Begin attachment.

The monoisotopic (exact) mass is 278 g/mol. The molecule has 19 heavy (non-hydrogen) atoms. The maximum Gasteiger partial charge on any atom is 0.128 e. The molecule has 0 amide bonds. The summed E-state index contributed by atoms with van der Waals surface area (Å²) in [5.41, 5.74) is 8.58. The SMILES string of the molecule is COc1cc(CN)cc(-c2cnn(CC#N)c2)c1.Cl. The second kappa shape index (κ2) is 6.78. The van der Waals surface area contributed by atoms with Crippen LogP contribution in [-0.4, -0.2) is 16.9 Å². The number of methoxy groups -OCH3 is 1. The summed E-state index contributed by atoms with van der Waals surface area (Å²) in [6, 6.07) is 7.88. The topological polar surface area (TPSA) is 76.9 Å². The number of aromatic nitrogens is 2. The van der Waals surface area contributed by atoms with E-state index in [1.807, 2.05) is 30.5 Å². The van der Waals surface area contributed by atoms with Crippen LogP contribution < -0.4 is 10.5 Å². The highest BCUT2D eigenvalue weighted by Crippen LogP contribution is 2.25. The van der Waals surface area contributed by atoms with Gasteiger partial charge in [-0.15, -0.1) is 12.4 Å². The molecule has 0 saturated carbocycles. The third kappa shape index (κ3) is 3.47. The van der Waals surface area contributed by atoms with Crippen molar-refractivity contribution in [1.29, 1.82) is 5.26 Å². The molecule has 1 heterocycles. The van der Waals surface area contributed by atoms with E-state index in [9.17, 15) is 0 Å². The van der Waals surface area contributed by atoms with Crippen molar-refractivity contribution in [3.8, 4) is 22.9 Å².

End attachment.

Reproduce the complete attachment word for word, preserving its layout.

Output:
The monoisotopic (exact) mass is 278 g/mol. The molecule has 19 heavy (non-hydrogen) atoms. The maximum Gasteiger partial charge on any atom is 0.128 e. The molecule has 0 amide bonds. The summed E-state index contributed by atoms with van der Waals surface area (Å²) in [5.41, 5.74) is 8.58. The SMILES string of the molecule is COc1cc(CN)cc(-c2cnn(CC#N)c2)c1.Cl. The second kappa shape index (κ2) is 6.78. The van der Waals surface area contributed by atoms with Crippen LogP contribution in [-0.4, -0.2) is 16.9 Å². The number of methoxy groups -OCH3 is 1. The summed E-state index contributed by atoms with van der Waals surface area (Å²) in [6, 6.07) is 7.88. The topological polar surface area (TPSA) is 76.9 Å². The number of aromatic nitrogens is 2. The van der Waals surface area contributed by atoms with E-state index in [1.807, 2.05) is 30.5 Å². The van der Waals surface area contributed by atoms with Crippen LogP contribution < -0.4 is 10.5 Å². The highest BCUT2D eigenvalue weighted by Crippen LogP contribution is 2.25. The van der Waals surface area contributed by atoms with Gasteiger partial charge in [-0.15, -0.1) is 12.4 Å². The molecule has 0 saturated carbocycles. The third kappa shape index (κ3) is 3.47. The van der Waals surface area contributed by atoms with Crippen molar-refractivity contribution in [1.29, 1.82) is 5.26 Å². The molecule has 1 heterocycles. The van der Waals surface area contributed by atoms with E-state index in [9.17, 15) is 0 Å². The van der Waals surface area contributed by atoms with Crippen molar-refractivity contribution in [3.8, 4) is 22.9 Å².